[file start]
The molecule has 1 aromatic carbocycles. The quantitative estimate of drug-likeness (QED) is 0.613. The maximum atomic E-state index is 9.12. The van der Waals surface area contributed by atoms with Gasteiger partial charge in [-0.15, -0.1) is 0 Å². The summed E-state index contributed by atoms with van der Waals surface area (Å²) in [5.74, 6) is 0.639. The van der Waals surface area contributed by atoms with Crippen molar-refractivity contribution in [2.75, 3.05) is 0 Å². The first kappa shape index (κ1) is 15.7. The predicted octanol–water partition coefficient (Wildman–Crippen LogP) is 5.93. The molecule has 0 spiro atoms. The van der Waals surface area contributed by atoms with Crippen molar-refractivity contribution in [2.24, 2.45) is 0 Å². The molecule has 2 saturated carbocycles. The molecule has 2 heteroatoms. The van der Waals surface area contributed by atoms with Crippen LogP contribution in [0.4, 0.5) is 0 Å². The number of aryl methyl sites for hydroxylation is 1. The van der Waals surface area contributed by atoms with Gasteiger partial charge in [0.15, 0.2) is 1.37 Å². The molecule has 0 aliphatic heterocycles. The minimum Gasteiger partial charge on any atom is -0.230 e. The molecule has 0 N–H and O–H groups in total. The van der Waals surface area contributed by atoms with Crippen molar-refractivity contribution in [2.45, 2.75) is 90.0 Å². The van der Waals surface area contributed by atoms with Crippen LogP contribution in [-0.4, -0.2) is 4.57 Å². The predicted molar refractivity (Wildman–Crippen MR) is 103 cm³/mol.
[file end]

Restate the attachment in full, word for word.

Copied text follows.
The molecule has 1 aromatic carbocycles. The quantitative estimate of drug-likeness (QED) is 0.613. The maximum atomic E-state index is 9.12. The van der Waals surface area contributed by atoms with Gasteiger partial charge in [-0.15, -0.1) is 0 Å². The summed E-state index contributed by atoms with van der Waals surface area (Å²) in [5.74, 6) is 0.639. The van der Waals surface area contributed by atoms with Crippen molar-refractivity contribution in [2.75, 3.05) is 0 Å². The first kappa shape index (κ1) is 15.7. The predicted octanol–water partition coefficient (Wildman–Crippen LogP) is 5.93. The molecule has 0 spiro atoms. The van der Waals surface area contributed by atoms with Crippen molar-refractivity contribution in [2.24, 2.45) is 0 Å². The molecule has 2 saturated carbocycles. The molecule has 2 heteroatoms. The van der Waals surface area contributed by atoms with Crippen LogP contribution in [0.4, 0.5) is 0 Å². The number of aryl methyl sites for hydroxylation is 1. The van der Waals surface area contributed by atoms with Gasteiger partial charge in [0.15, 0.2) is 1.37 Å². The molecule has 0 aliphatic heterocycles. The minimum Gasteiger partial charge on any atom is -0.230 e. The molecule has 0 N–H and O–H groups in total. The van der Waals surface area contributed by atoms with Crippen molar-refractivity contribution in [2.45, 2.75) is 90.0 Å². The van der Waals surface area contributed by atoms with Crippen LogP contribution in [-0.4, -0.2) is 4.57 Å². The predicted molar refractivity (Wildman–Crippen MR) is 103 cm³/mol.